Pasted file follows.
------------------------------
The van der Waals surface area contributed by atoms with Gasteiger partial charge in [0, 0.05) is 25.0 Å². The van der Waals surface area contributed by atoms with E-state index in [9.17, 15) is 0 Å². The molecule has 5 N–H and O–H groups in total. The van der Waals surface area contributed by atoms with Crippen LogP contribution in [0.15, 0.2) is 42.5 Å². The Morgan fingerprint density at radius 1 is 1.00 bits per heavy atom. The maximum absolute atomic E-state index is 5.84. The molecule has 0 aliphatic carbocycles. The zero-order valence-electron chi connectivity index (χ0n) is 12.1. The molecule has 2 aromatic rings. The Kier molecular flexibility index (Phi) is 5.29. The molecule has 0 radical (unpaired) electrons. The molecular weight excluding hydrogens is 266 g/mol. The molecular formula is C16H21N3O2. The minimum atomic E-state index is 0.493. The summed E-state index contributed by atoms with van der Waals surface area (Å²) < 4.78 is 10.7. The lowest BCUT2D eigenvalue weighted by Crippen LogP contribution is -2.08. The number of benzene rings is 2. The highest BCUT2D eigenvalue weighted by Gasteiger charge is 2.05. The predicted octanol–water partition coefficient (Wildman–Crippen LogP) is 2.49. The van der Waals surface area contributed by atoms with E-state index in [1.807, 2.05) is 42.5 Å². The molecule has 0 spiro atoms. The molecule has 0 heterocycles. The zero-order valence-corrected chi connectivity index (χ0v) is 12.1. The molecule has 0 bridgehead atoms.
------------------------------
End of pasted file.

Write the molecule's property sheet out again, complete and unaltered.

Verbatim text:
The van der Waals surface area contributed by atoms with Gasteiger partial charge in [0, 0.05) is 25.0 Å². The van der Waals surface area contributed by atoms with E-state index in [9.17, 15) is 0 Å². The molecule has 5 N–H and O–H groups in total. The van der Waals surface area contributed by atoms with Crippen LogP contribution in [0.15, 0.2) is 42.5 Å². The Morgan fingerprint density at radius 1 is 1.00 bits per heavy atom. The maximum absolute atomic E-state index is 5.84. The molecule has 0 aliphatic carbocycles. The zero-order valence-electron chi connectivity index (χ0n) is 12.1. The molecule has 2 aromatic rings. The Kier molecular flexibility index (Phi) is 5.29. The molecule has 0 radical (unpaired) electrons. The molecular weight excluding hydrogens is 266 g/mol. The molecular formula is C16H21N3O2. The minimum atomic E-state index is 0.493. The summed E-state index contributed by atoms with van der Waals surface area (Å²) < 4.78 is 10.7. The lowest BCUT2D eigenvalue weighted by Crippen LogP contribution is -2.08. The number of benzene rings is 2. The highest BCUT2D eigenvalue weighted by Gasteiger charge is 2.05. The predicted octanol–water partition coefficient (Wildman–Crippen LogP) is 2.49. The van der Waals surface area contributed by atoms with E-state index in [1.807, 2.05) is 42.5 Å². The molecule has 0 spiro atoms. The molecule has 0 heterocycles. The zero-order valence-corrected chi connectivity index (χ0v) is 12.1. The molecule has 0 bridgehead atoms.